Effective genre pice from Ireland set for Shudder/RLJE release
Dir/scr: Ivan Kavanagh. Republic of Ireland/US. 2021. 98 mins
There’s a question mark over the mental health of Laura (Andi Matichak), a single mother who claims to have seen a group of strangers looming over the bed of her sleeping son, David (Luke David Blum). But there’s no doubting the severity of the mysterious disease that strikes David down just a day or so later. Laura’s desperate search for answers leads her to the darkest reaches of her own past, leaving a trail of gory devastation in this sinewy horror road movie. There’s a slippery inconsistency in the timeline of this picture which doesn’t entirely hold up to scrutiny, but the commitment to blood-vomiting, entrail-chewing special effects, and the niggle of child peril anxiety makes for an effectively propulsive genre picture.
Full rein to the sleaziest impulses of the design department
Irish writer-director Ivan Kavanagh returns to the Dublin Film festival with the US-set Son having previously scooped prizes there for his feature debut, Tin Can Man (2007), and a follow up, The Fading Light (2009). Here, he revisits the horror genre, which he most recently explored with The Canal (2014). In the absence of the physical midnight movie festival slots in which the picture might have found a natural home, VOD platforms seem a likely destination. Genre streamer Shudder holds UK and Irish rights, and will partner with RLJE for release in North America.
The film opens with a jagged little stab of panic: a very pregnant woman, barefoot and bedraggled, is fleeing in a car, chased by two faceless men, the score a pounding industrial pulse of fear. At first, her terror is as much directed at the child - who she births into the footwell of her vehicle - as her pursuers. Then she looks into the face of her newborn and a surge of maternal love kicks in.
Fast forward several years and the woman – Laura – seems to have escaped whatever trauma it was that she was fleeing. The boy is a bright, cheerful kid around the age of eight; their home is innocuously suburban. But the deceptively soothing score is a warning to horror-literate audiences that all is not quite what it seems.
Having seen – or imagined – the intruders in her son’s room, Laura finds a sympathetic ear in Paul (Emile Hirsch), one of the two cops sent to check her home for signs of forced entry. Paul happens to be there when David is first taken ill, with an array of symptoms which range from weeping sores, flayed patches of peeling flesh and projectile vomiting what looks like congealed blood. The doctor is nonplussed, and the hospital, viewed through the lens of post-Covid-19 paranoia, seems somewhat lax about the whole thing. So much so that Laura, suddenly aware of the threat of figures from her past, is able to break her son out of the ward with minimal hassle. Her headaches are just beginning however, as when she briefly leaves David in order to pack some essentials, and returns to find that he has eaten part of the babysitter.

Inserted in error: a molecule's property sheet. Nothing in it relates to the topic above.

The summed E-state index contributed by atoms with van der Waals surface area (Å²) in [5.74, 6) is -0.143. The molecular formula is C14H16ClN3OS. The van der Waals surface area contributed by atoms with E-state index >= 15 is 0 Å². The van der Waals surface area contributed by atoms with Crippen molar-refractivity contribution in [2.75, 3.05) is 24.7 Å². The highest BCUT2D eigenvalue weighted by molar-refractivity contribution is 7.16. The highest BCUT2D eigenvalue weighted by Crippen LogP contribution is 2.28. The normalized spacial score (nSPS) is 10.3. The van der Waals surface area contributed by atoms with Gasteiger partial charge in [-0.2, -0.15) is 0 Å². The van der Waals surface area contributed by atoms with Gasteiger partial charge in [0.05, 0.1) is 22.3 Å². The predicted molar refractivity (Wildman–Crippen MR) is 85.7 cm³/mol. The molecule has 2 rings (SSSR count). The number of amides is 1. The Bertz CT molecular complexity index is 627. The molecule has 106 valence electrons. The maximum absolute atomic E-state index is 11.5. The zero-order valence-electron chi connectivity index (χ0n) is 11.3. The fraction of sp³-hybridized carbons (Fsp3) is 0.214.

Laura’s journey to rediscover the truth about her own childhood, as part of a demonic cult, gives full rein to the sleaziest impulses of the design department. Flyblown motels and the deranged décor of damaged cult-survivors forms the backdrop for the rest of the story, with doe-eyed Paul in pursuit. The film’s final twist is somewhat less persuasive and effective than the relentless grimness of the picture’s oppressive atmosphere.
Production company: Belladonna Productions, Elastic Film, Park Film
International Sales: Altitude Film Entertainment email@example.com
Producers: AnneMarie Naughton, Louis Tisné, René Bastian
Cinematography: Piers McGrail
Editor: Robin Hill
Production Design: John Leslie
Music: Aza Hand
Main cast: Emile Hirsch, Andi Matichak, Luke David Blum, Rocco Sisto, Erin Bradley Dangar, Cranston Johnson